There is a crisis in cat management. Shelters and rescue groups are at capacity with cats and kittens awaiting adoption. The RSPCA shelter is so full, it had to close its doors for the first time since it opened in 1979. There is simply no room for more cats.
New regulations were introduced in SA in 2018, making it compulsory to desex and microchip all cats born after that time. Clearly these regulations have had little impact on cat numbers.
So what are the chances that imposing further legal obligations on cat owners will solve the current crisis?
Mandatory cat containment
Some councils have introduced by-laws to force owners to confine cats to their property, either 24/7 or during the night. So what is the evidence that this is an effective cat management strategy?
Compare the actions of 2 councils in Victoria, Yarra Valley and Banyule. Yarra Valley imposed mandatory containment, whereas Banyule did not. However, Banyule began a free desexing program targeted to areas of high shelter intake. The table below shows the results from the two councils in the third year of their respective management strategies.
Table1. Changes following the implementation of contrasting cat management strategies, mandatory containment vs free desexing. (from AWPF report)
The results are obvious: mandated containment does not reduce nuisance complaints to the council, does not reduce shelter/pound admissions, and does not reduce euthanasia of healthy cats and kittens. On the contrary, the numbers increase. Why?
- Most of the roaming cats are strays and therefore will not be affected by confinement laws.
- In the case of owned cats found roaming, there is often a practical reason why owners can’t keep them confined, such as being in a rental property or under financial stress. Fining such people is not going to change their circumstances.
More problems with containment by-laws
- Owners unable to comply with the by-lay may relinquish or abandon their cat rather than facing a fine, thus increasing shelter/pound intakes.
- Potential owners may be less likely to adopt a cat from a shelter/rescue organisation because of the additional financial burden.
- Most importantly, people currently feeding strays are less likely to take on full ownership of the cats once they are desexed and microchipped if ownership comes with the additional burden of containment. Transforming semi-owners into full owners is one of the most important strategies to reduce the stray population, but mandatory containment presents an obstacle to this strategy.
- Stray cats may have been free-roaming all their lives, so they can’t be expected to suddenly become contained.
- Councils can’t enforce containment by-laws. Cats are difficult to trap, and council animal welfare officers do not have the time to chase cats in the council area.
- As a result, Councils have taken to lending traps to the public to catch roaming cats. The cats are then taken to a shelter/pound and quite possibly euthanased. As the RSPCA has noted: “There are also major concerns regarding trapping by untrained members of the public and the impact of this on cat welfare.” (p.58) This point is of particular concern since South Australia does even have any best practice standards for trapping cats.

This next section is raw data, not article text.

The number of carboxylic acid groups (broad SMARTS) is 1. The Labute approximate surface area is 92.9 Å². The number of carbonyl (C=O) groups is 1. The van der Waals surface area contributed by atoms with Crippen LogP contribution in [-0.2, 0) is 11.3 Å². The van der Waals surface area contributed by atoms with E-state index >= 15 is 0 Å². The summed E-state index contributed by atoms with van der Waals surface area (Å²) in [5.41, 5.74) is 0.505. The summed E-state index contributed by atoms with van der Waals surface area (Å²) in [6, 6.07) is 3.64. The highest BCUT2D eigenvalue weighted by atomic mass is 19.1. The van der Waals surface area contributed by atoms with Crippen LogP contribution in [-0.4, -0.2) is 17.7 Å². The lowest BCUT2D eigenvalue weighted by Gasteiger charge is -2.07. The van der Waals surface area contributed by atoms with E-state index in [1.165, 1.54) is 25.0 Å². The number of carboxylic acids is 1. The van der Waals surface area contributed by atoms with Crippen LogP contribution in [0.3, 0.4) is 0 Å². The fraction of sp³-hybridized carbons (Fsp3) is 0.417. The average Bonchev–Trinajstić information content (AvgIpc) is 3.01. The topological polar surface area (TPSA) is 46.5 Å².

- Increased trapping, impoundment and euthanasia are costly, but do not succeed in reducing the cat population due to the high reproductive rate of cats. Here’s how the Australian Pet Welfare Foundation (APWF) describes this approach: “… this Trap, adopt or kill approach does not reduce the wandering cat population in the area over time because it results in low-level ad hoc culling, insufficient to override the high cat reproductive rate, immigration of new cats into the area and increased survival of juveniles. The result is a repetitive cycle of trapping, impounding and killing cats, followed by new cats being trapped, impounded and killed over and over again, but without reducing the numbers of wandering cats over time.” (p.2)
What is the solution?
Cat management strategies must be evidenced-based to be effective and humane. This is NOT the case with mandatory containment. As the RSPCA has stated: “Overall, councils with cat containment regulations have not been able to demonstrate any measurable reduction in cat complaints or cats wandering at large following the introduction of the regulations.”(p.57)
Similarly the report on Rehoming of Companion Animals in NSW notes that: “… cat containment is not a solution to the problems that exist for cat impounding and rehoming.” (p.65)
In contrast, councils such as Banyule provide evidence that a targeted, free desexing program achieves measurable improvements in cat management. There were fewer complaints from residents, fewer cats impounded and euthanased, AND the council saved a considerable amount of money by not engaging in the endless cycle of trapping and killing cats.
Mandatory containment does not solve the problems of stray cats, and it creates a suite of further problems. However, education of the benefits of containment and enlisting the cooperation of the community is certainly worthwhile, both for the safety of cats and wildlife. Ultimately the best strategy to protect wildlife is to have fewer cats, and the best way to do that is a targeted, free desexing program.
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